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I would like to make a anodized aluminum t-top for my boat. I am an expirenced welder with GTAW & GMAW processes. Does anyone have any tips i.e. what process to use, bending anodized pipe, what not to do, ect.



I've made a few aluminum rails and in my experience the rail has to be anodized after fabrication due to the fact that heat or bending will crack or cause the anodized surface to fail. If any welding has to be done after anodizing, the surface will have to be redone, granted, I have cheated by coating a small area with clear laquer the occasional time...Mike


Mike is correct about the anodizing near a weld.  Also significant is that the grain structure and tempering of the aluminum are changed near a weld, enough so that allowable stresses near a weld are significantly reduced from the unwelded condition.  The net result of this... for instance, if you use a 6061-T6 tubing and weld it, the result near the weld will no longer be a T6 temper.  Depending on many factors, it could be anything from a "dead soft" to T6 or other condition...you just don't always know, so therefore the reduction in allowable stress near welds (by code, within 1-inch of the weld).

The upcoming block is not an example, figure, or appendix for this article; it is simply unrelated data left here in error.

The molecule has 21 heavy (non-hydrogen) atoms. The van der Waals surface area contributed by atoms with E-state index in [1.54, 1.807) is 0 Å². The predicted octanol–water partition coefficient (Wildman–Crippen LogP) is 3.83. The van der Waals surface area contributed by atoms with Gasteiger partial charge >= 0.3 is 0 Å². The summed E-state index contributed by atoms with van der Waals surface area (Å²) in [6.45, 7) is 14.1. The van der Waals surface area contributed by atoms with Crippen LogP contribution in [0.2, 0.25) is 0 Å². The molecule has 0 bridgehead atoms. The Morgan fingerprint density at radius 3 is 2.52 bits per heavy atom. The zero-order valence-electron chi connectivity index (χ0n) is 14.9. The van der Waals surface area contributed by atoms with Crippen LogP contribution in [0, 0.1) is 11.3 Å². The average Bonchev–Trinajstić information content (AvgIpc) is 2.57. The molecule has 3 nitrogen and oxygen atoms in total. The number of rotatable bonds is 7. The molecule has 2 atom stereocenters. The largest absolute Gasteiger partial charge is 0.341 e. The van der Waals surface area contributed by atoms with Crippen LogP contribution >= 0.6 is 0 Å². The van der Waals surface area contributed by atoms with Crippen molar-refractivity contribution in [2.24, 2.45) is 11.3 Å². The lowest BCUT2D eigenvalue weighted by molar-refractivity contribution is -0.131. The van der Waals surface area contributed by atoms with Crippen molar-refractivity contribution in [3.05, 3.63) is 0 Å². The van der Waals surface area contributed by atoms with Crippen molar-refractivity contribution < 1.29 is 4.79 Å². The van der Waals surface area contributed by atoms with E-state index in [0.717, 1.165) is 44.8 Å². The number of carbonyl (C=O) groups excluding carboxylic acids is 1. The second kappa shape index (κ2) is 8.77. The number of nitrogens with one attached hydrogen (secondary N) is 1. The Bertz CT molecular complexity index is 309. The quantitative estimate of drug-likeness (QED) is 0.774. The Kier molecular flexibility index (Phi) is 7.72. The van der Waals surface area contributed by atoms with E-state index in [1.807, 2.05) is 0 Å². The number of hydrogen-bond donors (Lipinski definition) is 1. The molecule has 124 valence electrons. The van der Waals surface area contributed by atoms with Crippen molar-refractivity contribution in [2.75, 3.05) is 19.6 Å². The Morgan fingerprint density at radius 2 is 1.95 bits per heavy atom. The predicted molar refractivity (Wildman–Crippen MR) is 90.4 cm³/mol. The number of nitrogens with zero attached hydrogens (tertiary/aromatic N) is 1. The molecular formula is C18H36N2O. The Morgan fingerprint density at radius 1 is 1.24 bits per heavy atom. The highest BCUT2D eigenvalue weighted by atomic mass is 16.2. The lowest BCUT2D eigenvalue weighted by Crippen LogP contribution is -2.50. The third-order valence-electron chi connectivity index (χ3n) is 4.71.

Also be aware that different welding filler metals accept anodizing differently.  Volume 6 of the ASM Handbook, "Welding, Brazing, and Soldering" does a good job describing base metal/filler metal combinations that will anodize uniformly and give a good cosmetic appearance.


It is done all the time.  We are about to mod a tower ourselves.  I haven't welded aluminum much so I can't offer any details.  The guys I seen doing it are using TIG with a pulser.  The shop I am familar with bent it using a hydraulic cylinder pushing a radius tool (shaped for the pipe OD) against some rollers (shaped for the pipe OD).  The bend radii were always big (4 or more diameters).  They used an airbrush to touch up the welds with clear or the color of the top (they did a lot of black).

What others have said about strength at the welds is correct.  Use good design to overcome this.  Try to avoid transfering bending moments through the joint.  If you have a smaller tube Tee'd into a larger it will have a tendency to punch through the larger tube.  You can over come this a few ways: 1) put the small tube all the the large one and weld on both sides (hard to make look good); 2) put a sleeve (larger tube) around the joint in this area. Number two is how you see most "T" tops done.  It is also good at coupling out a bending moment.

Another point:
Everyone puts S.S. hardware on there aluminum tops.  The result is a galvanic cell that corrodes quickly.  Where you can, insulate (electrically) the S.S. from the Al.  Use plastic washers and bushings.

Good Luck, hope it comes out well.

BTW, We are looking at alternate coatings for the top that will resist the salt water (spray) better.

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